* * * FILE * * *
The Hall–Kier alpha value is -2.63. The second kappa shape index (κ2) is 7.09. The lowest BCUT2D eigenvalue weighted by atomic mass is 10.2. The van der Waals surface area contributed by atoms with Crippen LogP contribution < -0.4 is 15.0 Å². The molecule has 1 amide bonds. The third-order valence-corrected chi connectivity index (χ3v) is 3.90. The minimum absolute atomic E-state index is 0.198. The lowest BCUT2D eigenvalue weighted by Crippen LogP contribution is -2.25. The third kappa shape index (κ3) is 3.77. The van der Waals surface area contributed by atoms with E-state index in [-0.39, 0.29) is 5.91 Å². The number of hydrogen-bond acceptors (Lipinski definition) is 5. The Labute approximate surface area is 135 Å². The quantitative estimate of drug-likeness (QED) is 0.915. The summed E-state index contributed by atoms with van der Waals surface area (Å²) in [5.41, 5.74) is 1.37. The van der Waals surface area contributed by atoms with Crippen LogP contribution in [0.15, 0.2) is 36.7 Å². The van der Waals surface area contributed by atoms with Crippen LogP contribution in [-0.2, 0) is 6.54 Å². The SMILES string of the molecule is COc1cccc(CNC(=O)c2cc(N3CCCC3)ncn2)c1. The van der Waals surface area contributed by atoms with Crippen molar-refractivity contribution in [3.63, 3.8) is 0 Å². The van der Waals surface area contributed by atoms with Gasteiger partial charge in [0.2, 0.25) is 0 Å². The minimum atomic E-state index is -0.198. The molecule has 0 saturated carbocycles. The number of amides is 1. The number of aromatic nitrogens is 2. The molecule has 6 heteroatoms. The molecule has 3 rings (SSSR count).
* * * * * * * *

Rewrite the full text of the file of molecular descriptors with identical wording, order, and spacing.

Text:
The Hall–Kier alpha value is -2.63. The second kappa shape index (κ2) is 7.09. The lowest BCUT2D eigenvalue weighted by atomic mass is 10.2. The van der Waals surface area contributed by atoms with Crippen LogP contribution < -0.4 is 15.0 Å². The molecule has 1 amide bonds. The third-order valence-corrected chi connectivity index (χ3v) is 3.90. The minimum absolute atomic E-state index is 0.198. The lowest BCUT2D eigenvalue weighted by Crippen LogP contribution is -2.25. The third kappa shape index (κ3) is 3.77. The van der Waals surface area contributed by atoms with E-state index in [-0.39, 0.29) is 5.91 Å². The number of hydrogen-bond acceptors (Lipinski definition) is 5. The Labute approximate surface area is 135 Å². The quantitative estimate of drug-likeness (QED) is 0.915. The summed E-state index contributed by atoms with van der Waals surface area (Å²) in [5.41, 5.74) is 1.37. The van der Waals surface area contributed by atoms with Crippen LogP contribution in [0.15, 0.2) is 36.7 Å². The van der Waals surface area contributed by atoms with Crippen LogP contribution in [-0.2, 0) is 6.54 Å². The SMILES string of the molecule is COc1cccc(CNC(=O)c2cc(N3CCCC3)ncn2)c1. The van der Waals surface area contributed by atoms with Crippen molar-refractivity contribution in [3.63, 3.8) is 0 Å². The van der Waals surface area contributed by atoms with Gasteiger partial charge in [0.2, 0.25) is 0 Å². The minimum atomic E-state index is -0.198. The molecule has 0 saturated carbocycles. The number of amides is 1. The number of aromatic nitrogens is 2. The molecule has 6 heteroatoms. The molecule has 3 rings (SSSR count).